The Latest Division in U.S. Politics: Russian Gun Ammunition
The end game for the Biden administration may not even be to punish Russia, but could actually be a form of gun control that isn't so direct.
Here's What You Need To Know: "Ammunition exports to the United States are only a small percentage of the GDP of the Russian Federation, but Russian origin ammo makes up a large part of the American ammunition supply."
President Joe Biden campaigned on a platform to unify the nation, but since taking office many of his actions have seemed to run contrary to that message. That included his repeated calls for gun control and to ban popular semi-automatic rifles, which are used widely in both red and blue states. That was hardly a unifying message, and by taking executive action to address gun violence—because he claimed lawmakers wouldn't—the president further suggested that he's willing to let the country "unify" around his actions.
Now Biden is seeking to punish gun owners and at the same time chastise Russia by further banning the importation of firearms ammunition even as the country faces the greatest shortage of cartridges it has ever seen.
"New and pending permit applications for the permanent importation of firearms and ammunition manufactured or located in Russia will be subject to a policy of denial," the U.S. State Department announced last week. The start date for the "ban" would begin on September 7, 2021, while the sanctions are expected to be in place for a minimum of twelve months. The sanctions were a response to the alleged poisoning last year by the Russian government of opposition leader Alexei Navalny.
As the National Rifle Association's Institute for Legislative Action also noted, "Ammunition exports to the United States are only a small percentage of the GDP of the Russian Federation, but Russian origin ammo makes up a large part of the American ammunition supply."
Of course, the ban on Russian-made ammunition is likely to have little impact on Russian President Vladimir Putin, even indirectly. Even Navalny has said so publicly.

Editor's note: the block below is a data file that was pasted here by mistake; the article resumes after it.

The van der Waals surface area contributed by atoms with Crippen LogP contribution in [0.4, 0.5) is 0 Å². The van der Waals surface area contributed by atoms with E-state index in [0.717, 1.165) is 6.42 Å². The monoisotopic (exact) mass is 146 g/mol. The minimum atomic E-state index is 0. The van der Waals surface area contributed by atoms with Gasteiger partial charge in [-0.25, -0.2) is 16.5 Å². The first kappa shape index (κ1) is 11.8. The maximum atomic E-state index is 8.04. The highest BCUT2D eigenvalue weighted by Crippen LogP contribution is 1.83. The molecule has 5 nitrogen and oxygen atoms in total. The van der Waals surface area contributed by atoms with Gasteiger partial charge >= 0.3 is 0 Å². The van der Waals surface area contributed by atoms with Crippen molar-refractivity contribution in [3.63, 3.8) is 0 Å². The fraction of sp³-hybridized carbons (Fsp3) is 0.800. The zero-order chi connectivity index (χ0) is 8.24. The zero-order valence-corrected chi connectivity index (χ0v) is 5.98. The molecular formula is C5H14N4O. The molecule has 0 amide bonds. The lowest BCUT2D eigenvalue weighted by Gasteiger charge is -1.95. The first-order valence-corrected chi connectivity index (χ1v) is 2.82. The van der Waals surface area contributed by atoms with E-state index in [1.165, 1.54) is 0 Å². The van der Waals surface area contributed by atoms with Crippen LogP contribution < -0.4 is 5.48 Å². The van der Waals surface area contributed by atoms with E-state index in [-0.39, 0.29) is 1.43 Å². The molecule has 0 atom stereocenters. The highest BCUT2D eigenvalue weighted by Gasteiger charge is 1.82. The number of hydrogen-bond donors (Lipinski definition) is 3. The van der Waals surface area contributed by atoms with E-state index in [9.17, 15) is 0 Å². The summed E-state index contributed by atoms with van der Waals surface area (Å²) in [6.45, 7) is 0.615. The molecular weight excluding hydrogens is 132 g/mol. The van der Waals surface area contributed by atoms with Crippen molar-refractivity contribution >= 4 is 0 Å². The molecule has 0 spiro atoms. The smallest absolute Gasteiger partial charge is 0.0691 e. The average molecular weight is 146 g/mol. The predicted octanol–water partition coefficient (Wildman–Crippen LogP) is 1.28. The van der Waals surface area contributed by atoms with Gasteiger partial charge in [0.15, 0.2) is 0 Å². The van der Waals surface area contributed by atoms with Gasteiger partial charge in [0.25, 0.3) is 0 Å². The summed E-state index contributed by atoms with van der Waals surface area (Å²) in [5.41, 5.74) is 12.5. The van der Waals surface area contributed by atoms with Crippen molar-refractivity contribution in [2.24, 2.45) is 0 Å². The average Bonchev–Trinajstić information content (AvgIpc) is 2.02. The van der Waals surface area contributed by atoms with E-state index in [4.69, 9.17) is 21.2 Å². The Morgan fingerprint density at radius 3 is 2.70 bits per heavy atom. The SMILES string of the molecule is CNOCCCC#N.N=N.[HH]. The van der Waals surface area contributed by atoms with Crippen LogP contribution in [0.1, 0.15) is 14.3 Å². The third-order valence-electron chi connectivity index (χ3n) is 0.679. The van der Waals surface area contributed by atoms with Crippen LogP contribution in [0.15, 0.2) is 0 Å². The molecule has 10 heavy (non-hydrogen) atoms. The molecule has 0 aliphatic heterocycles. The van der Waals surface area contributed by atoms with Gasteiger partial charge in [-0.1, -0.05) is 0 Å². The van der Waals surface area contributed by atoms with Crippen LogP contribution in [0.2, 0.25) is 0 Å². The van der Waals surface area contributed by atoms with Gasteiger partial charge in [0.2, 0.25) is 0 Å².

"There's no need to apply sanctions on Russia," Navalny told the New York Times last week. "For now, all sanctions were tailored to avoid almost all significant participants in Putin's gangster gang. Do you want evidence? Name one real evildoer who suffered. The airplanes, the yachts, the billions in Western banks—everything is in its place."
In other words, Putin and his pals won't suffer, but American shooters will continue to struggle to find popular ammunition and be forced to pay a premium.
Banning the Cheap Stuff
There has been much discussion online suggesting a lot of shooters don't feel as if they'll be directly impacted because—as they put it—they don't use the Russian ammo. However, many others do—a point noted by firearms instructor Greg Ellifritz in his blog for Active Response Training.
"While not many shooters like shooting steel-cased Russian ammo in their firearms, there is a demand for the cheap stuff," Ellifritz wrote. "Industry experts note that somewhere between twenty percent and thirty percent of the ammunition sales in the USA involve ammunition imported from Russia. We know YOU don't shoot Tula ammo in your custom pistols, but the yahoo at the range who doesn't know any better is doing mag dumps with the stuff."
When the cheap Russian ammo isn't available, those other shooters will have to buy the more "expensive" ammo, drying up the supply and driving up the prices.
"Availability of cheap Russian ammo acted as a pressure release valve for the prices of brass-cased ammo produced in more developed countries," added Ellifritz. "When the regular Russian ammo shooters can’t get their fix, they will start buying the stuff that the rest of us shoot. That means the gradual drop in ammo prices will come to a quick halt. Ammo prices will rise across the board this year and next."
The end game for the Biden Administration may not even be to punish Russia but could actually be a form of gun control that isn't so direct.
"Cutting off the largest single source of imported ammunition to the United States can only reduce supply and drive ammunition prices higher," Reason.com reported, adding, "The control freaks who gravitate to government office are clever and uncompromising creatures. They're perfectly capable of finding ways to hurt people they don't like while pretending to do something noble."
In this case, ammunition could become so expensive some shooters hang up their guns. Perhaps Biden isn't as out of it as some have suggested—or perhaps he's getting advice on how to best implement backdoor gun control, like a certain ATF nominee favored by many on the left. Time will tell.
Peter Suciu is a Michigan-based writer who has contributed to more than four dozen magazines, newspapers, and websites. He regularly writes about military small arms and is the author of several books on military headgear including A Gallery of Military Headdress, which is available on Amazon.com.
This piece appeared earlier and is being republished due to reader interest.